Ars Technica has a very good article on the role of placeholders in science:
The comments appear like clockwork every time there’s a discussion of the Universe’s dark side, for both dark matter and dark energy. At least some readers seem positively incensed by the idea that scientists can happily accept the existence of a particle (or particles) that have never been observed and a mysterious repulsive force. “They’re just there to make the equations work!” goes a typical complaint.
It’s a somewhat odd complaint. Physics has a long history of particles that were predicted based on the math and not detected for years, sometimes decades. But it’s not simply physics. Other areas of science have produced evidence that suggests something must be present, but haven’t hinted as to what that something must be. These situations, where scientists insert a placeholder for a something they don’t understand yet, have sometimes led scientists down the wrong path—phlogiston and aether spring to mind.
But these erroneous placeholders carry the seeds of their own destruction, since they make predictions that the natural world can’t fulfill. And, possibly more often, the placeholders turn out to be right, and an understanding of the phenomena behind them revolutionizes our knowledge of the natural world. In this feature, we’ll take a look at some of the most successful placeholders in the history of science, and then consider how even a placeholder that has gone wrong can help advance a field anyway.
Worth a read to understand that the use of placeholders is how we make progress in science.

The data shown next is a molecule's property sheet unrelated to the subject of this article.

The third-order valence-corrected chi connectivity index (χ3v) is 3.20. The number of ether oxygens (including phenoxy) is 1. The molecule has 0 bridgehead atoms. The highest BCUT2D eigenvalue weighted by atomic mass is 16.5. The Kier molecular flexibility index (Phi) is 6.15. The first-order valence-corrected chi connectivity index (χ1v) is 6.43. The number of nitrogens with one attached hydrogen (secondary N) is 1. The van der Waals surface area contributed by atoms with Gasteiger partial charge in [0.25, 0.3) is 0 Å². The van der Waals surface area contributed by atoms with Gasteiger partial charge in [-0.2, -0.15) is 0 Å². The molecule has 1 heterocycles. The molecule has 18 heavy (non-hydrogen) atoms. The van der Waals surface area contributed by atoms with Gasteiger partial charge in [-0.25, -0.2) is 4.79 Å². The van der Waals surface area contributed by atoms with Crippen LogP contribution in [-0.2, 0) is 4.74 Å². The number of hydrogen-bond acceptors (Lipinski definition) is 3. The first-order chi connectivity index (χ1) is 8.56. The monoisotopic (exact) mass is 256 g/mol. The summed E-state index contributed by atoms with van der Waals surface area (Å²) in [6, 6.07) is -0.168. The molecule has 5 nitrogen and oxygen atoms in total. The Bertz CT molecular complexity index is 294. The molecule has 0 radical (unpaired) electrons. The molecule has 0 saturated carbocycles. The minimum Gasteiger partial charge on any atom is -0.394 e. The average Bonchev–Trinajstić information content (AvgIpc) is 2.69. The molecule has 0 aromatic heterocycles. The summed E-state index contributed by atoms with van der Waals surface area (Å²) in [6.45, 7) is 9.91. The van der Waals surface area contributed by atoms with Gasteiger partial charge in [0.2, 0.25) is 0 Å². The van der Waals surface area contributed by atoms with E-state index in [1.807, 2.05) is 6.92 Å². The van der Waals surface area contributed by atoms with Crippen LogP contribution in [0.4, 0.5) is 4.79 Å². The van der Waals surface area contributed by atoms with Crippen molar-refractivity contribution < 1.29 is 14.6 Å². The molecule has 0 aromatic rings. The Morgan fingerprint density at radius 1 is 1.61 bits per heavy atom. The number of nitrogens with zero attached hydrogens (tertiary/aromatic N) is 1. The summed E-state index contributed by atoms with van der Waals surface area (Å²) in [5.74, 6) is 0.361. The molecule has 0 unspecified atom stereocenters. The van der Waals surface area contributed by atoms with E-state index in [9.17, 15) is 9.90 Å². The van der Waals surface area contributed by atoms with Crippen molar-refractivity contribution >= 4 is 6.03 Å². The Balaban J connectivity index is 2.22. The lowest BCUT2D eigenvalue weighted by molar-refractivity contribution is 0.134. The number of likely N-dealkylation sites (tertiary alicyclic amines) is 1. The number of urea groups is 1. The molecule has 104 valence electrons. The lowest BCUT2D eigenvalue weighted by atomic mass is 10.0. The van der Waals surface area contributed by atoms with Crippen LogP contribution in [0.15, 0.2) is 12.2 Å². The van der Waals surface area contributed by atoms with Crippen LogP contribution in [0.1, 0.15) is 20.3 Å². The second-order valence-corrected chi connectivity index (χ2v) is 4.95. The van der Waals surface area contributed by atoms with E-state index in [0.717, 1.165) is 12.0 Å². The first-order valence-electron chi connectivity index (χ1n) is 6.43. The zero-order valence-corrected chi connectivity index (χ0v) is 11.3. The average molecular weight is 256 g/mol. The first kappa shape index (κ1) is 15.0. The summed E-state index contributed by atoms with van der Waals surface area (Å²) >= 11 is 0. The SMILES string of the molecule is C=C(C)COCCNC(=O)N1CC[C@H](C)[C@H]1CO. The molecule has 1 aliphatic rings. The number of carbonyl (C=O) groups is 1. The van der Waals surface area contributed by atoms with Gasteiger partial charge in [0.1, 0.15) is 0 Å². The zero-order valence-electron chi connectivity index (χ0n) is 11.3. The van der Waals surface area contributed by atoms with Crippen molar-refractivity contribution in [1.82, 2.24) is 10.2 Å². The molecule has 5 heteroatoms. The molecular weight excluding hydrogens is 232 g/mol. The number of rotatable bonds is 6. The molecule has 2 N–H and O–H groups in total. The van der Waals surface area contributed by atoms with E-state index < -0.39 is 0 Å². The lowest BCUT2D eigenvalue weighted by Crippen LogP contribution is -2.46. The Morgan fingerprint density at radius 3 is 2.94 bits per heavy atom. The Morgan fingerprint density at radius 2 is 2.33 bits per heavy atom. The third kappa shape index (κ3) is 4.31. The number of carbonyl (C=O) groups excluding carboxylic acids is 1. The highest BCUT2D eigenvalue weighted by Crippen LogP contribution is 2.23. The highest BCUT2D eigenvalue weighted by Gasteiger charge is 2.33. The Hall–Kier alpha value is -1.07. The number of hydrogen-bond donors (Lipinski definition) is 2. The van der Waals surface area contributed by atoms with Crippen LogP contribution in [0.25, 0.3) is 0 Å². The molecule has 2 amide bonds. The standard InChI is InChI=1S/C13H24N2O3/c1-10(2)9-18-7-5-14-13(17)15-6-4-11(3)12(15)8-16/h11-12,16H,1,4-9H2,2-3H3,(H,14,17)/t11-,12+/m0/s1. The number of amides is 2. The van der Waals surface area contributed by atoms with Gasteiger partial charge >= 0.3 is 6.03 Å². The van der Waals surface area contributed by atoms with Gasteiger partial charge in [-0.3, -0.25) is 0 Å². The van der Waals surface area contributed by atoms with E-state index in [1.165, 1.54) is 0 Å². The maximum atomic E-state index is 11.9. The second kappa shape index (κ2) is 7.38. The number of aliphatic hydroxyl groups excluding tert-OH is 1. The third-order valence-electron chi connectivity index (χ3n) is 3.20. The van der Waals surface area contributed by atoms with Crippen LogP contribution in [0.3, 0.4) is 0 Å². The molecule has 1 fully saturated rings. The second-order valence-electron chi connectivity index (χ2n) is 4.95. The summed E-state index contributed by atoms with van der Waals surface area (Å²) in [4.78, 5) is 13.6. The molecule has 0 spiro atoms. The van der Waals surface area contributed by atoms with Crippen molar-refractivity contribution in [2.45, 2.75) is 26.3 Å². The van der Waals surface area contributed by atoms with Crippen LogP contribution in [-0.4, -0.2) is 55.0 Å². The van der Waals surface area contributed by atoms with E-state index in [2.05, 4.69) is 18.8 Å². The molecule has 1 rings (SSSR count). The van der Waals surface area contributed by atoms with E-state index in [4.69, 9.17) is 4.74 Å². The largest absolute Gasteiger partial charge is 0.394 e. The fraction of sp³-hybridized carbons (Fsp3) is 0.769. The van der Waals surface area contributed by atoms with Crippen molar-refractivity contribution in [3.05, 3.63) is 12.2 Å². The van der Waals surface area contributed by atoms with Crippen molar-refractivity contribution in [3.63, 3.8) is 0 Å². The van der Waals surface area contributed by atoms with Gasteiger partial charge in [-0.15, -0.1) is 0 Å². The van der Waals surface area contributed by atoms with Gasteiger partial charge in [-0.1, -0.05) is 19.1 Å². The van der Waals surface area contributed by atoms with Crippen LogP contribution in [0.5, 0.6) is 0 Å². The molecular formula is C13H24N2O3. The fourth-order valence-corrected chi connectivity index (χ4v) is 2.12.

Lemley gives example after example of this trend. Broadcasters opposed those rogue cable operators when they first appeared; now they demand carriage. The VCR, opposed as a “Boston strangler” of the movie industry, became a huge cash cow, one milked for decades by that same industry. Radio’s free broadcasts would destroy recorded gramophone music; except that the radio actually became one of recorded music’s most important publicity machines.
Lemley isn’t trying to sell anyone false comfort. Things might not be all right for many established businesses. But creativity carries on.
The content industry “has a Chicken Little problem,” he says. “It may, in fact, be the case that the sky is falling. But, if you claim that the sky is falling whenever a new technology threatens an existing business model, the rest of the world can be forgiven for not believeing you when you claim that this time around it’s going to be different than all of the other times. Now, let’s be clear, each one of these technologies changed the business model of the industry. They caused certain revenue streams to decline. But they also opened up new ones.”